She supports the New York Health Act and feels “health care is an absolute right and we all need affordable, quality and accessible healthcare. The system clearly is not working at the state or federal level.”
She would oppose cuts to Medicaid, hospitals and education, she said, and she feels the state should be taxing the wealthy. She said Mr. Cuomo thus far has refused to do that.
Ms. Cartright feels that police in Nassau and Suffolk counties, which have internal affairs bureaus to investigate charges against police, are basically policing themselves. She said feels the county should have a citizens advisory commission do that, like they do in New York City.
“Each and every day I’m fighting for my constituents to make sure that their needs are met,” she said. “We need to make sure we are putting someone in office that has real life experience and understands people’s struggles, but also has experience as a legislator. I have seven years as a legislator, and I have 18 years experience advocating as an attorney.”
• Ms. Higgins has been a nurse at Stony Brook University Hospital since 1988 and has been a union representative there. She also has been a regional coordinator at the New York State Public Employees Federation.
She got involved in the union after it quickly resolved a case she was involved in, she said.
“I am a mother of four, a stepmom to four and a grandmother to seven,” she said, adding that none of them want to stay on Long Island. She’s been involved in the Parent Teacher Association, she taught her kids religion and joined a church choir, and she was a Boy Scout and Cub Scout leader. After being a single mom for 11 years, she remarried in 2015, she said.
“I was also elected to the New York State Public Employees Federation as the regional coordinator,” she said. “For that position I served in the capacity of the political action chair on Long Island.”
She is also the president-elect of the Professional Nursing Association of Suffolk County.
“I’ve got tons of energy, I love helping people and I’m tired of sitting on the sidelines watching people not getting what they need,” she said. “I want to go to Albany and be the voice for labor and health care and for the common person.”
She favors having health care for all people. She feels the health care system is top heavy and needs to be entirely revamped.
Ms. Higgins criticized the state for not getting COVID-19 testing for the people on the front lines, such as nurses, who needed to be tested and were turned away.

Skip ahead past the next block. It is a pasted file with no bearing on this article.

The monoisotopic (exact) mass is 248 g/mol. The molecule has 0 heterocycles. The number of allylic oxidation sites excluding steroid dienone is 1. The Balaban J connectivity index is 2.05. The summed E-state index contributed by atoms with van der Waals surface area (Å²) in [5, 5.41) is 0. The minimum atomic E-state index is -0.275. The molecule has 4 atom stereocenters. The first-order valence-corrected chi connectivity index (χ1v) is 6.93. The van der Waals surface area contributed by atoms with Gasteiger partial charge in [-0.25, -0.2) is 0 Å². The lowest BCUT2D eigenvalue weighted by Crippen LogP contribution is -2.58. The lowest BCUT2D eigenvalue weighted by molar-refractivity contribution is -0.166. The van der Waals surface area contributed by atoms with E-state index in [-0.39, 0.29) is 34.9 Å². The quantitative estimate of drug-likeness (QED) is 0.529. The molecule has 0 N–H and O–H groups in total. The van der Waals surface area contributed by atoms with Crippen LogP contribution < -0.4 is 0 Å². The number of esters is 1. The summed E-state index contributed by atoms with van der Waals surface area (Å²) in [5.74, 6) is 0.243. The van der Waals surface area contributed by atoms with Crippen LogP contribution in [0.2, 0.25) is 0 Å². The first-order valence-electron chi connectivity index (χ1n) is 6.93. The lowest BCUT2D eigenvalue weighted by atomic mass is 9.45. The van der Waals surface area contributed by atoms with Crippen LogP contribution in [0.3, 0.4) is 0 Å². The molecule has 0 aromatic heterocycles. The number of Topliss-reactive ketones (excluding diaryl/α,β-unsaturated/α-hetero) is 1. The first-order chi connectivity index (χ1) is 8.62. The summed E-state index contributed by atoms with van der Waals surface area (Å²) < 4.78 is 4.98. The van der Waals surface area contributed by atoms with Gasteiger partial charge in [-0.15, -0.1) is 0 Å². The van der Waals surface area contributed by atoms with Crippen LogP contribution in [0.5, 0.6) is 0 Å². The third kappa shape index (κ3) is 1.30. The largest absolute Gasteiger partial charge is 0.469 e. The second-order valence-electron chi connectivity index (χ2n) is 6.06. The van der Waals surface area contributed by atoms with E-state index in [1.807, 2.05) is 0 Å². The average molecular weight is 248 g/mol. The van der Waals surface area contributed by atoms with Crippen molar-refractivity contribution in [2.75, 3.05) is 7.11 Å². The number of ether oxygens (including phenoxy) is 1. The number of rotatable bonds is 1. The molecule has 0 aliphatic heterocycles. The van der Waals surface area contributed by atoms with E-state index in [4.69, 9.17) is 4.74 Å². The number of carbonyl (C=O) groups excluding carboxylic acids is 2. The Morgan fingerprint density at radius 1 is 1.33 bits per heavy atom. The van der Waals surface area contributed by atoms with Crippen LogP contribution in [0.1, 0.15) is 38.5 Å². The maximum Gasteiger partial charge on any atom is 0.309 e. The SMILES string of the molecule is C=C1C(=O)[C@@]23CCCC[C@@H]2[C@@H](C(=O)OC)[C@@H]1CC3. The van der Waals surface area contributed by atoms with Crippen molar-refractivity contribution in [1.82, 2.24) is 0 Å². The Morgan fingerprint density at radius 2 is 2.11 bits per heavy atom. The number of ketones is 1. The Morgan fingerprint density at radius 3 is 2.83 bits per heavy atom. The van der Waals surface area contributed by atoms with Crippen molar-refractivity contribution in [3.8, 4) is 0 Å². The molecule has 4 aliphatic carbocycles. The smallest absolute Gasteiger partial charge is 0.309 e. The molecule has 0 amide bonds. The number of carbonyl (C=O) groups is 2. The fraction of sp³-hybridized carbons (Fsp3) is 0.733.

“Nobody should’ve been turned away,” she said.
She feels health care is the biggest issue in the campaign.
“I am not a lawyer,” she said. “I am someone who works hard. I get the job done and I’ll be advocating for the people.”
• Mr. Johnson, who is 19 years old, has gotten a lot of publicity due to his age. Stories about his campaign have appeared in local newspapers and even on MTV.
“People always say if you do well in school and then go to go to college and you have a good job and you’ll have a good life,” he said. “That’s what I was told when I was really young. And then the financial crisis hit.”
He said the whole world “turned on its head” after that and “younger generations realized they were inheriting a world that was worse then the one their parents had.”
Mr. Johnson that because of his age, he’s able to use social media to get out his message, and his campaign has gone viral several times in the past few weeks.
Because of this, he is reaching thousands of voters without spending a dollar, he said.
He supports the New York Health Act and has spoken with its author, Assemblyman Richard Gottfried, and is convinced it is not as expensive as critics have charged.
If elected, he said, “I will vote to pass the bill because otherwise, people will die. People around the country are afraid to go to the doctor. Black and brown people cannot take care of themselves because they don’t have health insurance. Undocumented immigrants are afraid to walk into hospitals because they’re afraid they’ll get deported if they do.”
He said he would never cut Medicaid in the middle of a health crisis.
“I believe health care is a human right and I would’ve been voting to pass single-payer health care and getting that enacted,” he said.
Mr. Johnson feels that changes need to be made to the way schools are funded, so that they are not funded by property tax.
He also criticized the governor for temporarily banning evictions due to unpaid rent or mortgages when the debt is not also forgiven.
“Raise your hand if you can pay back $12,000 to $20,000 at the end of three months because they suspended your mortgage,” he said. “No one’s raising their hand.”
Another issue Mr. Johnson has campaigned on is legalization of marijuana, which he feels will bring in additional taxes for the state. Mr. Johnson has a web page with all of his positions on various issues listed.